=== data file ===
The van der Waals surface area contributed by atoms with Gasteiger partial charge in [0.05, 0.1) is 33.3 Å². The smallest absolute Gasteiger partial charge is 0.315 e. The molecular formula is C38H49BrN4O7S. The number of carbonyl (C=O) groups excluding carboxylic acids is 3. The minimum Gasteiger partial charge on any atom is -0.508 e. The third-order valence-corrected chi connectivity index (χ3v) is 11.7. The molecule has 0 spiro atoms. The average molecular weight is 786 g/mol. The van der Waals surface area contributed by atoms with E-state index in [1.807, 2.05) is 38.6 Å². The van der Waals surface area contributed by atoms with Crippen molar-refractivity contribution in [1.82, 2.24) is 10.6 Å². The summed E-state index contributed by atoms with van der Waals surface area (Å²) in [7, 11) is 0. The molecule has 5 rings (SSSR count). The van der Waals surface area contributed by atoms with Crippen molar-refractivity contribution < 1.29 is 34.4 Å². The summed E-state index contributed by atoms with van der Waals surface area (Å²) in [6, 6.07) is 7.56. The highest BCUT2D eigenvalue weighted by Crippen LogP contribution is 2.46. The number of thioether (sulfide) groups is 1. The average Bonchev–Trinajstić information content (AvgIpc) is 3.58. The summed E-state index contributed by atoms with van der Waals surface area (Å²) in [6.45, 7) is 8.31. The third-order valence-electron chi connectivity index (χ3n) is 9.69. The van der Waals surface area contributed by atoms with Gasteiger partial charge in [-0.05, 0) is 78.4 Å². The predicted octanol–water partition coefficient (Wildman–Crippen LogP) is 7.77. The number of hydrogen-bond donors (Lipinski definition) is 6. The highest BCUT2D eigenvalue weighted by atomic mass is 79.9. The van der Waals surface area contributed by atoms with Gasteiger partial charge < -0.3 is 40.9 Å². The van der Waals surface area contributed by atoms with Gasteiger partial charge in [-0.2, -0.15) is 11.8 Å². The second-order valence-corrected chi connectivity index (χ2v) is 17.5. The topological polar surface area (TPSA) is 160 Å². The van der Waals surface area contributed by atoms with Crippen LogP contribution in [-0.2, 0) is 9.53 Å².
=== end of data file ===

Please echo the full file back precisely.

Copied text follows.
The van der Waals surface area contributed by atoms with Gasteiger partial charge in [0.05, 0.1) is 33.3 Å². The smallest absolute Gasteiger partial charge is 0.315 e. The molecular formula is C38H49BrN4O7S. The number of carbonyl (C=O) groups excluding carboxylic acids is 3. The minimum Gasteiger partial charge on any atom is -0.508 e. The third-order valence-corrected chi connectivity index (χ3v) is 11.7. The molecule has 0 spiro atoms. The average molecular weight is 786 g/mol. The van der Waals surface area contributed by atoms with E-state index in [1.807, 2.05) is 38.6 Å². The van der Waals surface area contributed by atoms with Crippen molar-refractivity contribution in [1.82, 2.24) is 10.6 Å². The summed E-state index contributed by atoms with van der Waals surface area (Å²) in [7, 11) is 0. The molecule has 5 rings (SSSR count). The van der Waals surface area contributed by atoms with Crippen molar-refractivity contribution < 1.29 is 34.4 Å². The summed E-state index contributed by atoms with van der Waals surface area (Å²) in [6, 6.07) is 7.56. The highest BCUT2D eigenvalue weighted by Crippen LogP contribution is 2.46. The number of thioether (sulfide) groups is 1. The average Bonchev–Trinajstić information content (AvgIpc) is 3.58. The summed E-state index contributed by atoms with van der Waals surface area (Å²) in [6.45, 7) is 8.31. The third-order valence-electron chi connectivity index (χ3n) is 9.69. The van der Waals surface area contributed by atoms with Gasteiger partial charge in [-0.05, 0) is 78.4 Å². The predicted octanol–water partition coefficient (Wildman–Crippen LogP) is 7.77. The number of hydrogen-bond donors (Lipinski definition) is 6. The highest BCUT2D eigenvalue weighted by atomic mass is 79.9. The van der Waals surface area contributed by atoms with Gasteiger partial charge < -0.3 is 40.9 Å². The van der Waals surface area contributed by atoms with Gasteiger partial charge in [-0.2, -0.15) is 11.8 Å². The second-order valence-corrected chi connectivity index (χ2v) is 17.5. The topological polar surface area (TPSA) is 160 Å². The van der Waals surface area contributed by atoms with Crippen LogP contribution in [-0.2, 0) is 9.53 Å².